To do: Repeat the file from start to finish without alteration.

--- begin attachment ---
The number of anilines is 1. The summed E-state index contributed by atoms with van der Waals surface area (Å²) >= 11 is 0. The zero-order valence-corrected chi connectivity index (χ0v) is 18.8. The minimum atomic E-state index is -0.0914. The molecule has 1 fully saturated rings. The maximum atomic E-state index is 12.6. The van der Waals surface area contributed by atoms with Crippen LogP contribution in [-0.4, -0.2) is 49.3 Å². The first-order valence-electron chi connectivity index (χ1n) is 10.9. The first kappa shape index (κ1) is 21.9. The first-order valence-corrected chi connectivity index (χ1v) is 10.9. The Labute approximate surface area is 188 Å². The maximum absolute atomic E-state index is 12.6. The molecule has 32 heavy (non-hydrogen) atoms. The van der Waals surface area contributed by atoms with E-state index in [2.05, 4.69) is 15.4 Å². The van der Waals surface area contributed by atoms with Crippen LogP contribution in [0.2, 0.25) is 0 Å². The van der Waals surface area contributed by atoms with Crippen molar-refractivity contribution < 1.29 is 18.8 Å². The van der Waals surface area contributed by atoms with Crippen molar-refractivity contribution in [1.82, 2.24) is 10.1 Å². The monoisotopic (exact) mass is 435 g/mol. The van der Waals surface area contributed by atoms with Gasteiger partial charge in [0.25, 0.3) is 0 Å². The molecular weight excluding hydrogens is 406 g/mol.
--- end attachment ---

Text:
The number of anilines is 1. The summed E-state index contributed by atoms with van der Waals surface area (Å²) >= 11 is 0. The zero-order valence-corrected chi connectivity index (χ0v) is 18.8. The minimum atomic E-state index is -0.0914. The molecule has 1 fully saturated rings. The maximum atomic E-state index is 12.6. The van der Waals surface area contributed by atoms with Crippen LogP contribution in [-0.4, -0.2) is 49.3 Å². The first-order valence-electron chi connectivity index (χ1n) is 10.9. The first kappa shape index (κ1) is 21.9. The first-order valence-corrected chi connectivity index (χ1v) is 10.9. The Labute approximate surface area is 188 Å². The maximum absolute atomic E-state index is 12.6. The molecule has 32 heavy (non-hydrogen) atoms. The van der Waals surface area contributed by atoms with E-state index in [2.05, 4.69) is 15.4 Å². The van der Waals surface area contributed by atoms with Crippen LogP contribution in [0.2, 0.25) is 0 Å². The van der Waals surface area contributed by atoms with Crippen molar-refractivity contribution < 1.29 is 18.8 Å². The van der Waals surface area contributed by atoms with Crippen molar-refractivity contribution in [1.82, 2.24) is 10.1 Å². The monoisotopic (exact) mass is 435 g/mol. The van der Waals surface area contributed by atoms with Gasteiger partial charge in [0.25, 0.3) is 0 Å². The molecular weight excluding hydrogens is 406 g/mol.